Midwives Provide Better Birth Experiences Marked By Respect, Autonomy
People giving birth report more positive experiences when cared for by midwives in both hospitals and in community settings than by physicians, according to a new study published in the journal Reproductive Health. Additionally, those receiving midwifery care at home or at birth centers reported better experiences than those in hospital settings.
The majority of U.S. births (88%) are attended by physicians, while midwives attend 12% of births. Most births occur in the hospital, with less than 2% of all births occurring in community settings, including homes and freestanding birth centers. Most community births are attended by midwives.
Measures of quality around maternity care often focus on clinical markers such as complications or rates of C-sections, leaving the lived experience of childbearing people unmeasured and neglected.
“In contrast to the standard obstetrical model, midwifery care is rooted in a philosophy that honors pregnancy and birth as a physiological, social and cultural process, not solely a clinical event,” write the authors, including lead author Mimi Niles, PhD, MPH, CNM, assistant professor at NYU Rory Meyers College of Nursing. “The care relationship between the client and the midwife serves as the primary vehicle through which values such as autonomy, respect, and informed decision-making are operationalized to preserve an overall satisfying experience of childbearing.”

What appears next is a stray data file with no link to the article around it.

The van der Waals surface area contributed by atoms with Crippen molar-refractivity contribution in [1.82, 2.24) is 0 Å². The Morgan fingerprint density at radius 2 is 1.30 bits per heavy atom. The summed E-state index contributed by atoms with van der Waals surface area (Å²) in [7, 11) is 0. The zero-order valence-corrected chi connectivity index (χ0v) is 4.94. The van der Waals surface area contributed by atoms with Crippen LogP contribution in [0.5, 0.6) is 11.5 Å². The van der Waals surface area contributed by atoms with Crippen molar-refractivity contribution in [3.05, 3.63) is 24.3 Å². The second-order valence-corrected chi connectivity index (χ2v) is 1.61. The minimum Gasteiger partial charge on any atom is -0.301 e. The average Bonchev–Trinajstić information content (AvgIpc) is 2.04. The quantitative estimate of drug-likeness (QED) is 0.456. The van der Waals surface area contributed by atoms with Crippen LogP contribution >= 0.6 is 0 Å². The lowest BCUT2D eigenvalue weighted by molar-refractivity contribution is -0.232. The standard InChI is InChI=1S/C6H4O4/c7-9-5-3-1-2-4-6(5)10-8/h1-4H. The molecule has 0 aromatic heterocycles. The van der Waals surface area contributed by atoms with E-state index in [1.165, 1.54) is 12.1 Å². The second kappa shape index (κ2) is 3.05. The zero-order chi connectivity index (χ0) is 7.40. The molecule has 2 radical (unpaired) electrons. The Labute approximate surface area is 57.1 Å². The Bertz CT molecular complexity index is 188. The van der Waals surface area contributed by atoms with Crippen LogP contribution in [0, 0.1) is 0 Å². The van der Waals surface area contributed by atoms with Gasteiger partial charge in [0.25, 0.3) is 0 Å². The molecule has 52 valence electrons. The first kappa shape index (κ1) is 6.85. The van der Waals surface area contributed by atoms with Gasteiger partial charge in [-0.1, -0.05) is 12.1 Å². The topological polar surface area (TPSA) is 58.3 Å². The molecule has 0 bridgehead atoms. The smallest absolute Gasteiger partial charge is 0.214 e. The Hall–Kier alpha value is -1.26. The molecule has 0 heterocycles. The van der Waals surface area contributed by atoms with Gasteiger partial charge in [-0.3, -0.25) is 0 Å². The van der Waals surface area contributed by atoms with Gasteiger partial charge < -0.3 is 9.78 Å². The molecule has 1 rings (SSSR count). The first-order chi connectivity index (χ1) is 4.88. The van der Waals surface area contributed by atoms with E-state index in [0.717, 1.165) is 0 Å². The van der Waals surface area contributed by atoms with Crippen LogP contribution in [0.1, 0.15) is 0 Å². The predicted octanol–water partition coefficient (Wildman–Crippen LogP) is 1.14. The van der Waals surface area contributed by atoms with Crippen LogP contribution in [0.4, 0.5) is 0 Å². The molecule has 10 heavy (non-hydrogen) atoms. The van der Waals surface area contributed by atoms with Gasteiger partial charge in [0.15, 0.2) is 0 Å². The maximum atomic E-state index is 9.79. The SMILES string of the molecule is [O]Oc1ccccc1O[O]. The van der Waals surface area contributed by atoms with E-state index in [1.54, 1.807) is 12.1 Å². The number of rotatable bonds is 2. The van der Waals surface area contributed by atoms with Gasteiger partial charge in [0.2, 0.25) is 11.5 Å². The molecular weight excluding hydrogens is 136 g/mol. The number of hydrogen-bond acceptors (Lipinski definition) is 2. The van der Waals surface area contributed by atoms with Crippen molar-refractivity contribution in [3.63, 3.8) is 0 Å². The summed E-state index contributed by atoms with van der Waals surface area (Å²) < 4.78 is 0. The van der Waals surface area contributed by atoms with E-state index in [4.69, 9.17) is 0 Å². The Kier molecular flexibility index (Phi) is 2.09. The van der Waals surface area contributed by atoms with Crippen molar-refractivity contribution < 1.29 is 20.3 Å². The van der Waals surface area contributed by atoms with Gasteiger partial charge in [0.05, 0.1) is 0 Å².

To better understand people’s experiences during childbirth, the researchers examined 1,771 responses to the national Giving Voice to Mothers survey assessing four domains of the childbirth experience: communication and decision-making autonomy, respect, mistreatment, and time spent during visits. The researchers then analyzed differences between provider type and birth settings, breaking responses down into those cared for by a midwife at a community birth, a midwife at a hospital birth, and a physician at hospital birth.
Compared to those cared for by physicians in hospitals, individuals cared for by midwives in community settings had more than five times the odds of experiencing higher autonomy and were five times more likely to report that their provider showed them high levels of respect. They also reported lower odds of mistreatment.
The researchers also found significant differences across birth settings: patients cared for by midwives at home or birth centers had significantly better experiences than those in the hospital settings across all four measures—autonomy, respect, mistreatment, and time spent. For instance, people cared for by midwives in the community were 14 times more likely to report having enough time in prenatal visits than those cared for by physicians, while people receiving midwifery care in hospital settings were nearly twice as likely to report having enough time during prenatal visits. Their findings generate more evidence that while the midwifery care model offers enhanced experiences of care, access to midwifery across all settings is needed to improve health outcomes for birthing people.
“Our findings add to evidence showing the model itself seems to be strongly influenced by the setting in which care is given—with community settings (home and free- standing birth centers) offering greater likelihood of support and the hospital settings being limited by the constraints of a medical approach to care which deprioritizes experiential outcomes,” Niles and her co-authors write.